The self-reliant independence of college life comes with its own dirty little secret – literally. Even if you've been doing your own laundry for years, you'll face unfamiliar equipment that may require rethinking the detergents and washing methods you use, not to mention remembering to pay for the privilege of loading up.
Fabric Care Tags
Dark and bright dyes can run, especially the first few times you wash them, accounting for the classic pink-tinged white socks and bluish underwear, courtesy of a red T-shirt or new pair of jeans. Sorting your laundry by color makes it easy to keep whites white. Before you rinse, treat, launder or dry a garment, read its fabric care tag. Fiber content and fabric dyes determine how you wash an item. Some materials, including silk, wool, cashmere and linen, shrink down to doll size if you put them in the washer. Others, including satin, feature surfaces that stain when they make contact with liquid. If the care tag says "Dry clean only," believe it. In fact, reading care tags before you buy clothes can help you figure out the true lifetime cost of owning a garment.
The longer a stain sets, the harder it becomes to remove, especially in natural fabrics such as cottons. If you put a stained garment in your hamper, you'll forget about the need for pretreatment and load the item in with the rest of your wash. Some stains rinse or soak out. Others require chemical assistance with your favorite stick, spray or liquid. When you rinse, work from the back side of the garment so the water moves the stain out of the garment instead of deeper into its fibers. If you aren't sure how a pretreater affects fabric color, test it in an area that won't be visible when you wear the garment, just in case it removes some dye. Some campuses offer online laundry advice to help you deal with stubborn stains.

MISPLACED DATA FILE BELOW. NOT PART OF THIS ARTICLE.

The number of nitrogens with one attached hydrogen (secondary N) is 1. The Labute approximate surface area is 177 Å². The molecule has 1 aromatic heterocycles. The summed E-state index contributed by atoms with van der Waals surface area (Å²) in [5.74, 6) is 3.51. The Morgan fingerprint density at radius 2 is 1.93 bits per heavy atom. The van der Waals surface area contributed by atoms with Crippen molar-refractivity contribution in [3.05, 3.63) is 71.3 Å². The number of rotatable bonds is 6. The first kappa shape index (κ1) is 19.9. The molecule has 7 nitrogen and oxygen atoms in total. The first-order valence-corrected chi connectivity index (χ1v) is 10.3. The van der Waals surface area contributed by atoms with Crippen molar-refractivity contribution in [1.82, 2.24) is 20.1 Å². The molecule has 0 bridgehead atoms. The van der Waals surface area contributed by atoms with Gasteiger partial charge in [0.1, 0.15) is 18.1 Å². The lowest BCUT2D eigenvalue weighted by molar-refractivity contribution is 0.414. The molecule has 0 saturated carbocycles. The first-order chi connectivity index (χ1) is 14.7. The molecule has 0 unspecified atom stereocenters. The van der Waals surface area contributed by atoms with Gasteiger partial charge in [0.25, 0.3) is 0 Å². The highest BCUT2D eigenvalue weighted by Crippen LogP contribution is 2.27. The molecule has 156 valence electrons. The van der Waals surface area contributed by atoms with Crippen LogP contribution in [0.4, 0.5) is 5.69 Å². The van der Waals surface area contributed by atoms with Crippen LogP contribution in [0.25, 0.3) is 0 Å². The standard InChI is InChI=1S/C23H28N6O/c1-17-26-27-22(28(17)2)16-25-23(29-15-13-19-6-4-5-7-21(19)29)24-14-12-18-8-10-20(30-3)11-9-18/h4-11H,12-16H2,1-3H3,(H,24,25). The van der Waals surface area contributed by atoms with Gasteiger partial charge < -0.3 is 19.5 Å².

Check the washers in the dorm, campus laundry room or laundromat before you buy detergent. If the facility features high-efficiency machines, you'll need a different formulation to accommodate the way these appliances work. Unlike top-loading washers with agitator mechanisms, HE washers don't fill up a tub of water and slosh your clothes back and forth in dissolved detergent. The suds that help older washers get your garments clean actually interfere with the operation of HE appliances, which spray water through a load to wash and rinse it. If you're sensitive to the smells and dyes in many laundry products, look for unscented products with no colorants. You'll find comparative reviews of detergents in many consumer magazines.
From coin-operated laundry equipment to on-campus machines that accept a college charge card, check the setup before you start using it. If you drag in all your dirty clothes and sheets only to find that you need quarters for the machines, you're wasting your time. Pick up a roll of change at your bank for coin-operated machines, and keep the laundry money hidden in a safe place to avoid "poaching" by your roommates. When you do get ready to load up the washers, check the machines' operating directions. Because agitator machines must fill the tub first, pour in your detergent while the water flows and add your clothes after the laundry product mixes in. In HE washers, place the detergent in the loading drawer or other insertion mechanism, not directly in the tub. To avoid overloading the machine and reducing both its efficiency and its ability to clean, pay close attention to the "load to here" line marked inside the washer.
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